ABOUT 45km from the City of Kings and Queens, Bulawayo, is a day school Sojini High, about a kilometre off the Bulawayo-Harare Road, which has an enrolment of 550 students.
BY FORTUNE MBELE
The school in Mbembesi, Umguza district, is surrounded by a bushy environment, a few shops nearby with sparsely positioned homesteads in the hinterland.
On arrival, one is met by few grazing livestock and a handful of local residents minding their business.
The school’s grounds came to life at the weekend when they received unusual visitors.
The Scottish cricket national team were the super guests, and thrilled their hosts by playing mock cricket and football games.
The institution has transcended the erstwhile perception that schools from a rural set-up cannot produce excelling students. One such student is Sibusisiwe Manenke (19), who passed her A Levels with 11 points when she sat for the Zimsec examinations last year.
Manenke came out with an A, four Bs and a C at Ordinary Level before she proceeded to A Level, where she got an A in Ndebele, B in History and a D in Geography.
She has already enrolled at Joshua Mqabuko Nkomo Polytech in Gwanda where she is doing mechanical engineering.
All this is courtesy of a United Kingdom government department responsible for administering overseas aid, whose aim is to promote sustainable development and eliminate world poverty – Department for International Development (DFID), who are assisting locals through its partner Campaign for Female Education (Camfed) Zimbabwe.
Its through the help of DFID that Cricket Scotland, who are in the country for the ICC Cricket World Cup qualifiers, arrived in Mbembesi.
“When I was in Form One, I was continuously being sent home because of failure to pay schools fees and consequently dropped out. Camfed came on board. They singled me out and brought me back into school and that is when I returned to school. In Form Three I got a bursary and in Form Four they registered me and I passed seven O Level subjects and went to A Level. I would like to thank Camfed and wish they continue helping other students.”
Besides catering for Manenke’s school requirements like fees, stationery and uniforms, Camfed also provided the student with other essentials such as sanitary pads.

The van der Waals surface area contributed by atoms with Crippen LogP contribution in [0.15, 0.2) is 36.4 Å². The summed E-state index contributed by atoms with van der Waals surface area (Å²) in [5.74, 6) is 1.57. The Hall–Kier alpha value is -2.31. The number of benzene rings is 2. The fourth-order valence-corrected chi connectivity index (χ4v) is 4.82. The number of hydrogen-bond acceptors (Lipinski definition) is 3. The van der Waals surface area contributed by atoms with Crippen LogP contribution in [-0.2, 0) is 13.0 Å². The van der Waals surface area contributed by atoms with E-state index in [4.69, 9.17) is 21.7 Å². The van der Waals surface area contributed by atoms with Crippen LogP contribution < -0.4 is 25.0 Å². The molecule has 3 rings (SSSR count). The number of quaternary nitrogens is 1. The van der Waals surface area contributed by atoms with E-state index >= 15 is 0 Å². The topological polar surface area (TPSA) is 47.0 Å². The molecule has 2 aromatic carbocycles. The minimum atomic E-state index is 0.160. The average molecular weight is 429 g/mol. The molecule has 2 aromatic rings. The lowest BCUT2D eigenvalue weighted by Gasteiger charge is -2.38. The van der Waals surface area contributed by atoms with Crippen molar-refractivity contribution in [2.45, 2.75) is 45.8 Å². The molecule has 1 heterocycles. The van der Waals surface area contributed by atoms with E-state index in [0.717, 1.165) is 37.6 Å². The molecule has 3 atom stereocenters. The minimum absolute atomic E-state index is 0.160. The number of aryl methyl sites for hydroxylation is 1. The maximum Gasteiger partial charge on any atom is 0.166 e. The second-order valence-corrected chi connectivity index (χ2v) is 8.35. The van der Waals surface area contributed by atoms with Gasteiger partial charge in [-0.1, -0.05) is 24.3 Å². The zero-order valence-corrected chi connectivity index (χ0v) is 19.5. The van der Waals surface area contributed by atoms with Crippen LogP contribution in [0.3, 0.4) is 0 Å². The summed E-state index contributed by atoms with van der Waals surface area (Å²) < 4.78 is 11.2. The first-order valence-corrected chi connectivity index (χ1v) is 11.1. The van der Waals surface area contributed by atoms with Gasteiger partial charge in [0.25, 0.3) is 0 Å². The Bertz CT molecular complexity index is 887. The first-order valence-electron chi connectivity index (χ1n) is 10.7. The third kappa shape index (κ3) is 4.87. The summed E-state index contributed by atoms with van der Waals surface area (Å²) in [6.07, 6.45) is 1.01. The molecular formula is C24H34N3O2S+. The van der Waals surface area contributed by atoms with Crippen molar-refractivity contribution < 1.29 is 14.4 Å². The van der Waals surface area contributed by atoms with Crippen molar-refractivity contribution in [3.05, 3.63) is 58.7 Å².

She is one of the many students at the school that Camfed is helping out.
According to Camfed national director Faith Nkala, 26 girls and eight boys from the school are benefitting from their DFID-funded programme.
Head of DFID Zimbabwe, Annabel Gerry was ecstatic with the project, saying £26 million has been injected to date and assisted a total of 45 000 girls since 2012.
“This project is about keeping girls in school. Girls will not normally get the chance. You can see that through one child’s education, she then has a family and transforms many lives around her. They are lovely role models in the school working with other children. It’s really fantastic to be here to see the difference the project is making in girls’ lives. So far we have supported in 995 schools and have supported in total 45 000 girls to complete Form One to Form Four. It’s a huge achievement and we have worked together with Camfed, who deliver the project here and are involved in all the communities. It’s a brilliant partnership that I am very proud of,” Gerry said.
Cricket Scotland official, Grant Bradburn led the squad at the school, which included skipper, Kyle Coetzer, Ali Evans, Mark Watt, Craig Wallace and George Munsey, who interacted with the students.
Coetzer said it was a special moment being around the school children.
“We are privileged to be here today. Education is very important not only for the children but the people in Zimbabwe and also around the world. We are very fortunate from where we come from that education is just something that happens every day. Where we come from there are never any issues with funding. For us, coming here today is very special to support all the work that is being done here by Camfed and UK Aid. It is a special occasion for us. It was really a great day and great experience for us,” Coetzer said.